The first vote was taken on May 16 for the eleventh article. Prior to the vote, Samuel Pomeroy, the senior senator from Kansas, told the junior Kansas Senator Ross that if Ross voted for acquittal that Ross would become the subject of an investigation for bribery.[88] Afterward, in hopes of persuading at least one senator who voted not guilty to change his vote, the Senate adjourned for 10 days before continuing voting on the other articles. During the hiatus, the House passed a resolution to launch an investigation by the impeachment managers of alleged "improper or corrupt means used to influence the determination of the Senate". Despite the Radical Republican leadership's heavy-handed efforts to change the outcome, when votes were cast on May 26 for the second and third articles, the results were the same as the first. After the trial, Butler conducted hearings on the widespread reports that Republican senators had been bribed to vote for Johnson's acquittal. In Butler's hearings, and in subsequent inquiries, there was increasing evidence that some acquittal votes were acquired by promises of patronage jobs and cash bribes. Political deals were struck as well. Grimes received assurances that acquittal would not be followed by presidential reprisals; Johnson agreed to enforce the Reconstruction Acts, and to appoint General John Schofield to succeed Stanton. Nonetheless, the investigations never resulted in charges, much less convictions, against anyone.[89]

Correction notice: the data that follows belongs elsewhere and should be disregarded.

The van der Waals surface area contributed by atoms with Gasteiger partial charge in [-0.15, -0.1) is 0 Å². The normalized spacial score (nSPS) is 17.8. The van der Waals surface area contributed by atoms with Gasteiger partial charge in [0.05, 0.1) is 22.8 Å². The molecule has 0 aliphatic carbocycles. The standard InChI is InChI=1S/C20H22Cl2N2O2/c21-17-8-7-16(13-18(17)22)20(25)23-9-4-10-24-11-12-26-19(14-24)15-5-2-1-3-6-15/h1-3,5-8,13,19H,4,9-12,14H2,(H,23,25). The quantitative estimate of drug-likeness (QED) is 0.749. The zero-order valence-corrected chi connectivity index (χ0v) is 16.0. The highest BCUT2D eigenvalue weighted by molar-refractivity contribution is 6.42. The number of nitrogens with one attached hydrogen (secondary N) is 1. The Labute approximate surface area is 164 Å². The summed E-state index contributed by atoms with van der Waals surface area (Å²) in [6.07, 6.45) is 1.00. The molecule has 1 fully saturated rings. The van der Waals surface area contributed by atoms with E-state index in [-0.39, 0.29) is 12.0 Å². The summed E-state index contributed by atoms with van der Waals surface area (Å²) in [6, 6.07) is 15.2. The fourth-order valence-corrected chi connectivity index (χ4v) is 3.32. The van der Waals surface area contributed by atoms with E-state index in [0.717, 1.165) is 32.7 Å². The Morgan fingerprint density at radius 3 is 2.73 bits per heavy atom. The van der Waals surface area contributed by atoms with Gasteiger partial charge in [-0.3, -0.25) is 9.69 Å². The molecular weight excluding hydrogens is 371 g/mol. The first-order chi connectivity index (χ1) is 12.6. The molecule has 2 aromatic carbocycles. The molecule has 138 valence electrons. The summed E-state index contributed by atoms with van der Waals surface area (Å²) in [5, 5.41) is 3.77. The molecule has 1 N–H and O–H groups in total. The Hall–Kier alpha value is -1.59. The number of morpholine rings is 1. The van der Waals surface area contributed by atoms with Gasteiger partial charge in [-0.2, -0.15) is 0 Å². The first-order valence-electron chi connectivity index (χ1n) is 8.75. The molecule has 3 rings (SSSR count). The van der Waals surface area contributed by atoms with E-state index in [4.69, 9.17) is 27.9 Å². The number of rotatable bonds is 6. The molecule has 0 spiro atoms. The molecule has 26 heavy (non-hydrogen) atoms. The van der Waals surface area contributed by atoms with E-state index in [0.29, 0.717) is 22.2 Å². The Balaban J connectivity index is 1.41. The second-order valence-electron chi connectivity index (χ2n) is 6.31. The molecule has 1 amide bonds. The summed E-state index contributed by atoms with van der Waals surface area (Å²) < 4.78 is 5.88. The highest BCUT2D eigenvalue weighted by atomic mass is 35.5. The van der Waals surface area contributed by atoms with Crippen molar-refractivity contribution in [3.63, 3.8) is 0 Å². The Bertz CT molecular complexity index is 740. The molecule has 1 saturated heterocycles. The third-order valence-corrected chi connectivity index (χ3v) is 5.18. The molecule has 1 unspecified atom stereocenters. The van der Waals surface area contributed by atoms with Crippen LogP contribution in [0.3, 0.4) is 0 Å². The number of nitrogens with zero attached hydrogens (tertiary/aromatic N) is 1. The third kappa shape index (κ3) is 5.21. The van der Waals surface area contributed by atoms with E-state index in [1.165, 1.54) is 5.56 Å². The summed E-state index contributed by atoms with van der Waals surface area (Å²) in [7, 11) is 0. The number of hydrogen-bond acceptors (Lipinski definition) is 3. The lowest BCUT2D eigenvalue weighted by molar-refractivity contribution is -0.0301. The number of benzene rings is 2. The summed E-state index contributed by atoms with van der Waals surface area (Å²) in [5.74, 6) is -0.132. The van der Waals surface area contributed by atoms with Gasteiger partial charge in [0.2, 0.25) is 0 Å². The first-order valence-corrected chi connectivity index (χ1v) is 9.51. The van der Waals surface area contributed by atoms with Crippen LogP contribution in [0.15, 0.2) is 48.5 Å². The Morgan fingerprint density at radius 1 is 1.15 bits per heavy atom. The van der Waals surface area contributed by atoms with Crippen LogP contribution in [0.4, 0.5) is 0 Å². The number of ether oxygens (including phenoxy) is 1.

Moreover, there is evidence that the prosecution attempted to bribe the senators voting for acquittal to switch their votes to conviction. Maine Senator Fessenden was offered the ministership to Great Britain. Prosecutor Butler said, "Tell [Kansas Senator Ross] that if he wants money there is a bushel of it here to be had."[90] Butler's investigation also boomeranged when it was discovered that Kansas Senator Pomeroy, who voted for conviction, had written a letter to Johnson's postmaster general seeking a $40,000 bribe for Pomeroy's acquittal vote along with three or four others in his caucus.[91] Butler was himself told by Wade that Wade would appoint Butler as secretary of state when Wade assumed the presidency after a Johnson conviction.[92] An opinion that Senator Ross was mercilessly persecuted for his courageous vote to sustain the independence of the presidency as a branch of the federal government is the subject of an entire chapter in President John F. Kennedy's book, Profiles in Courage.[93] That opinion has been rejected by some scholars, such as Ralph Roske, and endorsed by others, such as Avery Craven.[94][95]